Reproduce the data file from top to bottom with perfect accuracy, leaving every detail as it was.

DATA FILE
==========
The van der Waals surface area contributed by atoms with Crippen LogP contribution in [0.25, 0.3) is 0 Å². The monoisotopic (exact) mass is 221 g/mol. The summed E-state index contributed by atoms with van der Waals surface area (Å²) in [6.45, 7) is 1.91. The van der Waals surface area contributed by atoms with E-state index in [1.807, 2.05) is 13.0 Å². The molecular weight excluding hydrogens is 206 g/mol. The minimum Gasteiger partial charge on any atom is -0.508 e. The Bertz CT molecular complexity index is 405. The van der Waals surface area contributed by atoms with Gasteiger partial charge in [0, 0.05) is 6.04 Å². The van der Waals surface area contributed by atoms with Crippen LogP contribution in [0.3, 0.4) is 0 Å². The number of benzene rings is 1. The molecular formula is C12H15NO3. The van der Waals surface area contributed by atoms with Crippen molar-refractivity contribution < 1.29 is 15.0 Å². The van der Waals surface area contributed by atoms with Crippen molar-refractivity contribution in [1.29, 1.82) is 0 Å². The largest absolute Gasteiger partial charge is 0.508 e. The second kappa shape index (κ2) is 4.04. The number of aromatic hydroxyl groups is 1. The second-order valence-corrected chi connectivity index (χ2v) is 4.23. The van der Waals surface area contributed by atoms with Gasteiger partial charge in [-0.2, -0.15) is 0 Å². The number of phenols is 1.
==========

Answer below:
The van der Waals surface area contributed by atoms with Crippen LogP contribution in [0.25, 0.3) is 0 Å². The monoisotopic (exact) mass is 221 g/mol. The summed E-state index contributed by atoms with van der Waals surface area (Å²) in [6.45, 7) is 1.91. The van der Waals surface area contributed by atoms with E-state index in [1.807, 2.05) is 13.0 Å². The molecular weight excluding hydrogens is 206 g/mol. The minimum Gasteiger partial charge on any atom is -0.508 e. The Bertz CT molecular complexity index is 405. The van der Waals surface area contributed by atoms with Gasteiger partial charge in [0, 0.05) is 6.04 Å². The van der Waals surface area contributed by atoms with Crippen LogP contribution in [0.3, 0.4) is 0 Å². The number of benzene rings is 1. The molecular formula is C12H15NO3. The van der Waals surface area contributed by atoms with Crippen molar-refractivity contribution < 1.29 is 15.0 Å². The van der Waals surface area contributed by atoms with Crippen molar-refractivity contribution in [1.29, 1.82) is 0 Å². The largest absolute Gasteiger partial charge is 0.508 e. The second kappa shape index (κ2) is 4.04. The number of aromatic hydroxyl groups is 1. The second-order valence-corrected chi connectivity index (χ2v) is 4.23. The van der Waals surface area contributed by atoms with Gasteiger partial charge in [-0.2, -0.15) is 0 Å². The number of phenols is 1.